New Jersey and New York State Estate Tax Changes – 11/01/16

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Money Matters – Skloff Financial Group Question of the Month – November 1, 2016

By Aaron Skloff, AIF, CFA, MBA

Q: Can you explain the changes to the New Jersey and New York state estate tax? 

The Problem – Taxes When You Live and Taxes When You DieEstate-Planning-Word-Cloud-Con-30409490-36

It is common knowledge that with few exceptions, you pay taxes on: your income, your dividends, your investment gains and if you are lucky enough to win the lottery, your winnings.  What may not be common knowledge is the federal estate tax of 40% and state estate taxes assessed on your estate when you die.  Some states, like New Jersey (NJ) and New York (NY) also have their own state estate tax of up 16%.

The Solution – Federal, New Jersey New York State Estate Tax Exemptions

The federal government provides each person an exemption from its estate tax of $5.45 million for 2016 and $5.49 million in 2017.  Amounts exceeding the exemption amount are subject to the 40% federal estate tax.  The federal government allows portability, where a surviving spouse can use their deceased spouse’s unused exemption in addition to their own exemption. On October 14, 2016, NJ changed its estate tax laws to increase its $675,000 exemption in 2016 to $2 million in 2017 and eliminate its state estate tax entirely on January 1, 2018.  In 2015, NY enacted several estate tax changes: increasing its $2.06 million exemption for those dying after March 31, 2015 and increasing its exemption in subsequent periods to what is likely to meet the federal estate tax exemption on January 1, 2019.  The scheduled changes for the NJ and NY estate tax are outlined in the charts below.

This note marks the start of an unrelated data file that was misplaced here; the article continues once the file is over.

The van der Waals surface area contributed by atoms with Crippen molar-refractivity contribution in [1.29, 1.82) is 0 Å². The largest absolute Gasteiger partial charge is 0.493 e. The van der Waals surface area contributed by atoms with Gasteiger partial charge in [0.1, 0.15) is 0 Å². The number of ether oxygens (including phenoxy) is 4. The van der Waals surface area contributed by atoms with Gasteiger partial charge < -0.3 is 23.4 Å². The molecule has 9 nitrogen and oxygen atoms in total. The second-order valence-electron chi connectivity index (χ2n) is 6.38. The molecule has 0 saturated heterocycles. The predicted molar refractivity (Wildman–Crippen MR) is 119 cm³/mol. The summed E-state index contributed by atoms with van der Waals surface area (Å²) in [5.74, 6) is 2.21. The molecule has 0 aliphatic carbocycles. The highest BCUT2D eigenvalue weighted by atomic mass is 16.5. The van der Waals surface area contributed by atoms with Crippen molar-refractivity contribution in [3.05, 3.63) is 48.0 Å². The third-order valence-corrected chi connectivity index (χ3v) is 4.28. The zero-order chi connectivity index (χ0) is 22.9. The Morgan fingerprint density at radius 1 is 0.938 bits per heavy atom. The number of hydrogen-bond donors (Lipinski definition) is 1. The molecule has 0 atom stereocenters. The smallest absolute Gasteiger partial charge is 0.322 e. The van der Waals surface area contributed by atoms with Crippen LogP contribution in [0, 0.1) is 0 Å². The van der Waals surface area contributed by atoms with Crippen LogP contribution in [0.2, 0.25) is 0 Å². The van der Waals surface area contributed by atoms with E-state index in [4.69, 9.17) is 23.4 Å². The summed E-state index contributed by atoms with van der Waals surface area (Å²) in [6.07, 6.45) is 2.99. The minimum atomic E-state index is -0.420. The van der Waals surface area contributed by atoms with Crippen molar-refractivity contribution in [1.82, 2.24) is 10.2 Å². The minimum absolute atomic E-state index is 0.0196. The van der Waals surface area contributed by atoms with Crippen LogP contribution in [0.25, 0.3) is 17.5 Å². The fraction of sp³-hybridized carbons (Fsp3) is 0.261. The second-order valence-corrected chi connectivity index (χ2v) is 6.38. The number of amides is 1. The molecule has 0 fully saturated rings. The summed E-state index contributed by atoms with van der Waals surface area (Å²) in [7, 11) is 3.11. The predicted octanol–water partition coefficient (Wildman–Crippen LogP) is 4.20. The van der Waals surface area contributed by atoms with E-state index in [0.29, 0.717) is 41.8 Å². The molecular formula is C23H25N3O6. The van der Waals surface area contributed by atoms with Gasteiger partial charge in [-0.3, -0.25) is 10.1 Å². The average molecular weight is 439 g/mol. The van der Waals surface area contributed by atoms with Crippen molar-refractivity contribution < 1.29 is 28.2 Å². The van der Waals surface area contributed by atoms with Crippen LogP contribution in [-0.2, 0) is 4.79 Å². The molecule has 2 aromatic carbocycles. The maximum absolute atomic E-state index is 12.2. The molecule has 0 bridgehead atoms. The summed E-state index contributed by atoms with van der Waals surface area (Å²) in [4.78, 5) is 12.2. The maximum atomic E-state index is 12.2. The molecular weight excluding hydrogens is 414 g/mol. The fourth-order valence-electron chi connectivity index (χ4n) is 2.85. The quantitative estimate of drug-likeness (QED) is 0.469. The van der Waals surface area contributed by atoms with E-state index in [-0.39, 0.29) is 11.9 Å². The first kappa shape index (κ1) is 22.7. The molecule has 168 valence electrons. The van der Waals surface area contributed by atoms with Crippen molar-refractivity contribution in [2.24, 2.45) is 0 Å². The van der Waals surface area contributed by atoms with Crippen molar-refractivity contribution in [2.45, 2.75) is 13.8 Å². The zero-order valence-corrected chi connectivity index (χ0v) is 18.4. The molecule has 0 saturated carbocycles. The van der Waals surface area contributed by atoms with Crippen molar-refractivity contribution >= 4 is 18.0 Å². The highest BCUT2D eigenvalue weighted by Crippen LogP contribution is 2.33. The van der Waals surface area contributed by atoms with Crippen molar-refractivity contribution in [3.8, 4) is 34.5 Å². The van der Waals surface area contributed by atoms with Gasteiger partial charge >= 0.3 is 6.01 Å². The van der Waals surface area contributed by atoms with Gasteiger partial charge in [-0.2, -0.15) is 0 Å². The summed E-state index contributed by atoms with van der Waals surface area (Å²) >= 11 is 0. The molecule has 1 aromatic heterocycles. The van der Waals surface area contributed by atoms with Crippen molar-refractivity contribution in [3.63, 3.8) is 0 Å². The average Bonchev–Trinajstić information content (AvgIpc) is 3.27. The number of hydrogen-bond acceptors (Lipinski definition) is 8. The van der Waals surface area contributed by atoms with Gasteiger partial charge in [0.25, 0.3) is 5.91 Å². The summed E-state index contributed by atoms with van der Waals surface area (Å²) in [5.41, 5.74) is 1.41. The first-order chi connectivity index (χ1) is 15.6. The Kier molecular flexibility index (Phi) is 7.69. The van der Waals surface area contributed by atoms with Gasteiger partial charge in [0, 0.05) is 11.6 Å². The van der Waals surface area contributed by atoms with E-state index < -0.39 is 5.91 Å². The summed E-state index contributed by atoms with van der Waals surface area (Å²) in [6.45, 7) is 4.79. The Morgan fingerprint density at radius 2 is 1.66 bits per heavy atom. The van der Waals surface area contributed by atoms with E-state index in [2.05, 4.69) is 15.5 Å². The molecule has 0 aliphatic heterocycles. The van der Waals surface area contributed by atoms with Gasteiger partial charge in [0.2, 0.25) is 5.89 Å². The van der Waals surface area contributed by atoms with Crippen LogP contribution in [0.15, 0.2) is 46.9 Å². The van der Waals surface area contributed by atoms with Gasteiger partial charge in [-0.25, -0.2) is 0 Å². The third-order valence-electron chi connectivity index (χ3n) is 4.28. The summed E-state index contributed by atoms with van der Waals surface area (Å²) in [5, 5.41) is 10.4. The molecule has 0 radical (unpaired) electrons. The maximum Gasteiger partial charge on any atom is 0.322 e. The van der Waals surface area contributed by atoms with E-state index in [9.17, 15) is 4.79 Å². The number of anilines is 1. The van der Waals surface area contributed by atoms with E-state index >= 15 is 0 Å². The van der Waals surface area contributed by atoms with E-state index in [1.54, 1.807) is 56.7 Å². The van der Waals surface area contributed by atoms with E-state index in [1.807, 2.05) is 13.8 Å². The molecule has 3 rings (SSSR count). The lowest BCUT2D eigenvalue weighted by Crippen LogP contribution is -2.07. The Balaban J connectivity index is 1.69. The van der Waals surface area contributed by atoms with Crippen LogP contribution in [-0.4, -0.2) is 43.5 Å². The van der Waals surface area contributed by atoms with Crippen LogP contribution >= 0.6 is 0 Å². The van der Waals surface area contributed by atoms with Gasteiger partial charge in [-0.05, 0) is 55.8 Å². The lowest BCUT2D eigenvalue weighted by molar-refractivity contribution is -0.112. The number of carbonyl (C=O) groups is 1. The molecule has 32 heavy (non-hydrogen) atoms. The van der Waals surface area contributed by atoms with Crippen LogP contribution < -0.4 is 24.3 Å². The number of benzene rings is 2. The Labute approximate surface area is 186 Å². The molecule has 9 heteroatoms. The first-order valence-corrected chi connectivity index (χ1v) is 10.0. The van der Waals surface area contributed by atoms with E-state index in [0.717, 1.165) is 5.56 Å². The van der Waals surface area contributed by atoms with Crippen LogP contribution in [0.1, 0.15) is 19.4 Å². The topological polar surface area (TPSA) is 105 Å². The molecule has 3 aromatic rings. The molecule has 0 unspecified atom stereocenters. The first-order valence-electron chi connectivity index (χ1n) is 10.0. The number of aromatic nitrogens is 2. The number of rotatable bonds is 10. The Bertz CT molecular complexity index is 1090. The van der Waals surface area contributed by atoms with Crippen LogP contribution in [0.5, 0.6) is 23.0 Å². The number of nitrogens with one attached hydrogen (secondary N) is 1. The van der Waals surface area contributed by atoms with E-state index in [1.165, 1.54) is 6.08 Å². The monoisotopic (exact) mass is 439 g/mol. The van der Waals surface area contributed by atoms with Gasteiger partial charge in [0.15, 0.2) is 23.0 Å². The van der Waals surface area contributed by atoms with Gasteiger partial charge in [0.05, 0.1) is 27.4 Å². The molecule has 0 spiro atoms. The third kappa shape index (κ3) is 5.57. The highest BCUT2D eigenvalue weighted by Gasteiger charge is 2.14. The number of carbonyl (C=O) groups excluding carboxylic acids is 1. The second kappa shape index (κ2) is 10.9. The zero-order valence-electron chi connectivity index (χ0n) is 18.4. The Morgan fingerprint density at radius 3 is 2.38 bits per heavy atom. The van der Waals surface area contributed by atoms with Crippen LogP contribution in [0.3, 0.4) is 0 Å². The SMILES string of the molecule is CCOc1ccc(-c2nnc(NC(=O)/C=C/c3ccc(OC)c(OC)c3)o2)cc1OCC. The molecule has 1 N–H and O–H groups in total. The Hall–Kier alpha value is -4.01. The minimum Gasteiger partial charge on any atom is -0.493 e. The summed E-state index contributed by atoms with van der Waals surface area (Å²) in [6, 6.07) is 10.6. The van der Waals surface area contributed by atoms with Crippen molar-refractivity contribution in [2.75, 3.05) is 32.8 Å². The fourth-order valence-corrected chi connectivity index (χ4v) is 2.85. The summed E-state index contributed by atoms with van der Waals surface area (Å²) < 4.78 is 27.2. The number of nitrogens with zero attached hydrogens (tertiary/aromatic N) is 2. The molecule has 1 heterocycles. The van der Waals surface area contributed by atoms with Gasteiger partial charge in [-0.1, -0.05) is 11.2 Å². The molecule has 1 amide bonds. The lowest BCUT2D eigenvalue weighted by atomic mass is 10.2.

Click to Enlargenj-and-ny-estate-tax-changes

New Jersey Inheritance Tax.  Changes to the NJ estate tax do not affect the NJ inheritance tax.  The NJ inheritance tax is based on five beneficiary classes with different exemption amounts and taxes of up to 16%.  Class “A” is subject to the estate tax, not the inheritance tax rules and includes: father, mother, grandparent, domestic partner and child of the decedent. Class “B” was eliminated by statute effective July 1, 1963. Class “C” includes brother and sister of the decedent.  Class “D” includes every other transferee or beneficiary who is not included in Classes “A”, “C” or “E”.  Class “E” includes the State of NJ or any of its political subdivisions for public or charitable purposes, an educational institution, church, hospital, orphan asylum and public libraries.  These beneficiaries are exempt from the inheritance tax. The NJ inheritance tax exemptions and rates are outlined in the charts below.

Click to Enlargenj-inheritance-tax

Estate Planning Goes Beyond the Estate Tax and Inheritance Tax.  Estate planning includes building and protecting your estate.  It includes optimizing income taxes and capital gains taxes and alternative minimum taxes throughout your lifetime.  It also includes estate planning documentation, such as: wills, living wills, power of attorneys and trusts.

Action Steps

Work closely with your Registered Investment Adviser (RIA) and your estate attorney to develop an estate plan that protects and provides for you and your loved ones.  Review your estate plan as estate tax laws change.

Aaron Skloff, Accredited Investment Fiduciary (AIF), Chartered Financial Analyst (CFA), Master of Business Administration (MBA) is CEO of Skloff Financial Group, a Registered Investment Advisory firm. He can be contacted at www.skloff.com or 908-464-3060.

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